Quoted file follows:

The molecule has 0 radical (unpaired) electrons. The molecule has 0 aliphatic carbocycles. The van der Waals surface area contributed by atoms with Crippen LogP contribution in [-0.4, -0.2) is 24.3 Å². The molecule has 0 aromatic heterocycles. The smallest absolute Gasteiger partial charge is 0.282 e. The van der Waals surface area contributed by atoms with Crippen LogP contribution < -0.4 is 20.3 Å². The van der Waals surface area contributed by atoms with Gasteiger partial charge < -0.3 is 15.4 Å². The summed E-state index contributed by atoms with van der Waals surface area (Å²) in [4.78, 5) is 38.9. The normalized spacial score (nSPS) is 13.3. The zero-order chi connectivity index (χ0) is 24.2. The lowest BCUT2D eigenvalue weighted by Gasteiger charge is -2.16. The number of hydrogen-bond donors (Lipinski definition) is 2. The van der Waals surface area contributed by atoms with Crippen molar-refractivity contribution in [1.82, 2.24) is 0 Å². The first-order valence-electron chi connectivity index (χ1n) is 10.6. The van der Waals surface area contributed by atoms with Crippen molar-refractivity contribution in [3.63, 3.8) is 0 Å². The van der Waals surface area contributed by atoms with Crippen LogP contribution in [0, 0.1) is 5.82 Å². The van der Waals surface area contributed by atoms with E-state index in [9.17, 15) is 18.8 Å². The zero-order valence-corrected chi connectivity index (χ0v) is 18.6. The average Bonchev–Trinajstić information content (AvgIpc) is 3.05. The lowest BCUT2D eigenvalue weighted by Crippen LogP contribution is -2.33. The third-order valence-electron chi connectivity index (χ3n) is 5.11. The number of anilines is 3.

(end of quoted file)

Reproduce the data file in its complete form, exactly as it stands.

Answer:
The molecule has 0 radical (unpaired) electrons. The molecule has 0 aliphatic carbocycles. The van der Waals surface area contributed by atoms with Crippen LogP contribution in [-0.4, -0.2) is 24.3 Å². The molecule has 0 aromatic heterocycles. The smallest absolute Gasteiger partial charge is 0.282 e. The van der Waals surface area contributed by atoms with Crippen LogP contribution < -0.4 is 20.3 Å². The van der Waals surface area contributed by atoms with Gasteiger partial charge < -0.3 is 15.4 Å². The summed E-state index contributed by atoms with van der Waals surface area (Å²) in [4.78, 5) is 38.9. The normalized spacial score (nSPS) is 13.3. The zero-order chi connectivity index (χ0) is 24.2. The lowest BCUT2D eigenvalue weighted by Gasteiger charge is -2.16. The number of hydrogen-bond donors (Lipinski definition) is 2. The van der Waals surface area contributed by atoms with Crippen molar-refractivity contribution in [1.82, 2.24) is 0 Å². The first-order valence-electron chi connectivity index (χ1n) is 10.6. The van der Waals surface area contributed by atoms with Crippen molar-refractivity contribution in [3.63, 3.8) is 0 Å². The van der Waals surface area contributed by atoms with Crippen LogP contribution in [0, 0.1) is 5.82 Å². The van der Waals surface area contributed by atoms with E-state index in [9.17, 15) is 18.8 Å². The zero-order valence-corrected chi connectivity index (χ0v) is 18.6. The average Bonchev–Trinajstić information content (AvgIpc) is 3.05. The lowest BCUT2D eigenvalue weighted by Crippen LogP contribution is -2.33. The third-order valence-electron chi connectivity index (χ3n) is 5.11. The number of anilines is 3.